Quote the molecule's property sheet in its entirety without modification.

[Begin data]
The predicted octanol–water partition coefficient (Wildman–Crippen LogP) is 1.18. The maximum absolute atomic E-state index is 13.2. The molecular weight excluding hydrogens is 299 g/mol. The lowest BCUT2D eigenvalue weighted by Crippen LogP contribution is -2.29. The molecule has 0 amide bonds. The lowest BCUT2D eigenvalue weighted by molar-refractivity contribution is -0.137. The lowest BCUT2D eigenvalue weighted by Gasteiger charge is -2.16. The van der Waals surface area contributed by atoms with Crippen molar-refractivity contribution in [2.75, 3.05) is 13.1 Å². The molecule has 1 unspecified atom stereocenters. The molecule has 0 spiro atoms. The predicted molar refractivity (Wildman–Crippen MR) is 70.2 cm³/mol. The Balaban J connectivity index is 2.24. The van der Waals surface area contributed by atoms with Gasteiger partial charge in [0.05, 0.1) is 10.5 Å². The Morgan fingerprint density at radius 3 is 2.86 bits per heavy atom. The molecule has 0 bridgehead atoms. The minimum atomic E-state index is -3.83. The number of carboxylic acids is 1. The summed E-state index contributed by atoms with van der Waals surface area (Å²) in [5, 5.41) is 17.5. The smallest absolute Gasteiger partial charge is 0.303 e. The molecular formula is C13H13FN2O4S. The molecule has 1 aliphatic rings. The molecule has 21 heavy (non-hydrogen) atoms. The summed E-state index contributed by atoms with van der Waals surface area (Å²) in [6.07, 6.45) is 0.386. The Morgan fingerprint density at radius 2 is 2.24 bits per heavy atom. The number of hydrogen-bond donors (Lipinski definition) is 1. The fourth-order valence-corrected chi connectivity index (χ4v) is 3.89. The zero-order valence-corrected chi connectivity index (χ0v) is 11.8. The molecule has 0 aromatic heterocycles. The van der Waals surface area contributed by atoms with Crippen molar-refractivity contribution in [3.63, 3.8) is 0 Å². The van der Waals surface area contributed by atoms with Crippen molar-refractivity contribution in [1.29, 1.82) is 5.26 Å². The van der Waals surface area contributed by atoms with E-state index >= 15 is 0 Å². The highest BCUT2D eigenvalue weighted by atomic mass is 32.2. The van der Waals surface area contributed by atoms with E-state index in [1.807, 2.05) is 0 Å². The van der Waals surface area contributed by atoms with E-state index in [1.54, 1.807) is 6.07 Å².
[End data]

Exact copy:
The predicted octanol–water partition coefficient (Wildman–Crippen LogP) is 1.18. The maximum absolute atomic E-state index is 13.2. The molecular weight excluding hydrogens is 299 g/mol. The lowest BCUT2D eigenvalue weighted by Crippen LogP contribution is -2.29. The molecule has 0 amide bonds. The lowest BCUT2D eigenvalue weighted by molar-refractivity contribution is -0.137. The lowest BCUT2D eigenvalue weighted by Gasteiger charge is -2.16. The van der Waals surface area contributed by atoms with Crippen molar-refractivity contribution in [2.75, 3.05) is 13.1 Å². The molecule has 1 unspecified atom stereocenters. The molecule has 0 spiro atoms. The predicted molar refractivity (Wildman–Crippen MR) is 70.2 cm³/mol. The Balaban J connectivity index is 2.24. The van der Waals surface area contributed by atoms with Gasteiger partial charge in [0.05, 0.1) is 10.5 Å². The Morgan fingerprint density at radius 3 is 2.86 bits per heavy atom. The molecule has 0 bridgehead atoms. The minimum atomic E-state index is -3.83. The number of carboxylic acids is 1. The summed E-state index contributed by atoms with van der Waals surface area (Å²) in [5, 5.41) is 17.5. The smallest absolute Gasteiger partial charge is 0.303 e. The molecular formula is C13H13FN2O4S. The molecule has 1 aliphatic rings. The molecule has 21 heavy (non-hydrogen) atoms. The summed E-state index contributed by atoms with van der Waals surface area (Å²) in [6.07, 6.45) is 0.386. The Morgan fingerprint density at radius 2 is 2.24 bits per heavy atom. The number of hydrogen-bond donors (Lipinski definition) is 1. The fourth-order valence-corrected chi connectivity index (χ4v) is 3.89. The zero-order valence-corrected chi connectivity index (χ0v) is 11.8. The molecule has 0 aromatic heterocycles. The van der Waals surface area contributed by atoms with Crippen molar-refractivity contribution in [3.63, 3.8) is 0 Å². The van der Waals surface area contributed by atoms with Crippen molar-refractivity contribution in [1.29, 1.82) is 5.26 Å². The van der Waals surface area contributed by atoms with E-state index >= 15 is 0 Å². The highest BCUT2D eigenvalue weighted by atomic mass is 32.2. The van der Waals surface area contributed by atoms with E-state index in [1.807, 2.05) is 0 Å². The van der Waals surface area contributed by atoms with E-state index in [1.54, 1.807) is 6.07 Å².